Upon wakening one morning earlier this week, I pulled the blankets up close to my chin. This was the first indication that there was change in the air after weeks of heat and humidity that I thought I had left behind when I moved to California.
Stepping out of bed, the early morning chill kissed my bare arms, and I needed to don more than my yoga tank. A light sweatshirt was in order. A few minutes later, Lily and I took our first walk of the day.
As my senses relished the change in the air, I contemplated the significance of the change of seasons. Back east, the place I called home in my childhood, fall represented the time of vibrant colors, rustling leaves, and the preparation for winter. Here, in San Diego, there are hints of the seasonal changes, even while we continue to romp along the beachside or in the nearby peaks. And while there are promises of El Niño, I merely need to consider digging out my raincoats and umbrellas, not stacking firewood and putting the snow tires on the car.
As I continued to saunter along the street with Lily, my thoughts floated back to a blog I wrote a couple of years ago about committing to ourselves. It’s easy in the demands of daily life with work and family obligations to forget that commitment. Even with a regular mentioning of my daily disciplines to my accountability partner, Meg, I often dismiss the necessity of doing my seven minutes of sun salutations when I’m not heading off to a yoga class or reading my affirmations and goals when I’m knee deep in taking actions to attain them. Even now, sitting with my daily discipline of writing for fifteen minutes before I start the day, I heard the garbage trucks heading this way and I stopped, collected the garbage, and tucked it on the curb. The normal demands of every day life drew my attention away from what is important to me. Holding two small bags of garbage for another week would not result in unbearable circumstances. And even though, I know I will write beyond that fifteen minutes and have just added another five to my timer, I wonder why it’s so difficult for me to stay with the task at hand-–particularly when that task feeds my soul and brings great joy to my life.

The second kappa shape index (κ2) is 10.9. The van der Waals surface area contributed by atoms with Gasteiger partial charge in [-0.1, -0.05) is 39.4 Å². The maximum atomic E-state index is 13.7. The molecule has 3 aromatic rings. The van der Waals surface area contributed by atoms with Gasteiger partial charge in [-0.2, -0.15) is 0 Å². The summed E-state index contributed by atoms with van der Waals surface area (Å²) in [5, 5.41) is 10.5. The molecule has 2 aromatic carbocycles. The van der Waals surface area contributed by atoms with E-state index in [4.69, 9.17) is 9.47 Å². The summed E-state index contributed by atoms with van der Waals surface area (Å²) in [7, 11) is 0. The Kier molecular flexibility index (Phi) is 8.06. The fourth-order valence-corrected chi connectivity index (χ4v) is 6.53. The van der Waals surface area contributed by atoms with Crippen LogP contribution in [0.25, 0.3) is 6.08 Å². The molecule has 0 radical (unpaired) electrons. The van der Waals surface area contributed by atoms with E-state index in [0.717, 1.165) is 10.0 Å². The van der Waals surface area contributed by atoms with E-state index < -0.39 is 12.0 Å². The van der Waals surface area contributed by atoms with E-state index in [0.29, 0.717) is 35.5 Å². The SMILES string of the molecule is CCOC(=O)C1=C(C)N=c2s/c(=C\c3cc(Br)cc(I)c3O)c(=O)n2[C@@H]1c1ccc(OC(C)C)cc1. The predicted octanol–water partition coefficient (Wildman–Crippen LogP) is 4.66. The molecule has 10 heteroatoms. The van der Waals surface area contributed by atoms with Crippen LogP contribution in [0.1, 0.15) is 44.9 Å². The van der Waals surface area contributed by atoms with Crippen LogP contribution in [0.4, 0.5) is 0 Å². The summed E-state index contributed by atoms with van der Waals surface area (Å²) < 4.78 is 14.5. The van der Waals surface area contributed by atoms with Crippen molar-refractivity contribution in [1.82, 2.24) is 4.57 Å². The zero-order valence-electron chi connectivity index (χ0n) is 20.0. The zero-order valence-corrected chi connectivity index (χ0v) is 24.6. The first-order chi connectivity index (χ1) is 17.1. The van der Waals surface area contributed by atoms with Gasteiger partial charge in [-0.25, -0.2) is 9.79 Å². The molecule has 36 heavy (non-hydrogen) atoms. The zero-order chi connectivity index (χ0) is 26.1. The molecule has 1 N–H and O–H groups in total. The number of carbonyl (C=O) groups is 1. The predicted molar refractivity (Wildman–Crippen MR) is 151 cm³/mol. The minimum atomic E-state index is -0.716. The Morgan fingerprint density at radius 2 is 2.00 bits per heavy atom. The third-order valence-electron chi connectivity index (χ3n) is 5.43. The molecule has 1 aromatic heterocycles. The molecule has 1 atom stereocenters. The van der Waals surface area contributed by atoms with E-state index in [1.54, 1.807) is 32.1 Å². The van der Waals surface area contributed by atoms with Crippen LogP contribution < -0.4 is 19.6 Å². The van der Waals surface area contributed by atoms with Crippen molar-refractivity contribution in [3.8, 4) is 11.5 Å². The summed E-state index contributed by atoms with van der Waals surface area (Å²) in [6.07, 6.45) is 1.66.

While many couples regularly renew their vows to their marriage, I am struck with the desire to renew the vow to myself. My soul has been nudging me to look at ways I’ve not been treating myself with the highest degree of respect and kindness. My sleep has been encroached by late nights and early mornings of teaching–and some social events–resulting in an inordinate need for more coffee to keep going during the and a glass of wine to unwind at night. These habits are sending my body into rebellion. Feeling inflamed with aches in my hips and in my hands, and an overall heaviness, it’s time for me to honor the changing of the seasons with a change of habits.
On the way home last night, I stopped at Whole Foods and stocked up on teas–some with calming herbs, some with cinnamon and vanilla, and green tea to take the place of some of the caffeine from the coffee.
Knowing that balance is important, I will have one coffee a day during a pause between my responsibilities and the wine will be assigned a place at dinner with friends, where I can savor the richness of the flavors and aroma. Deprivation can be a form of self-flagellation and I’ve done enough of that in my life. This isn’t about punishing myself for going too far astray to my commitment to my health. It’s about coming back to center. It’s as my friend Carla White, author of the soon-to-be published book, Showing Up – Lessons in Happiness, Humour and the Courageous Heart (2016), refers to as soul care.
As Shakespeare said, “To thine own self be true,” and so I am. Beginning now and in the days ahead, I’m treating myself to savoring delicious teas, a few extra yoga classes, and a massage–along with snuggling on my sofa with at least one of my favorite writers.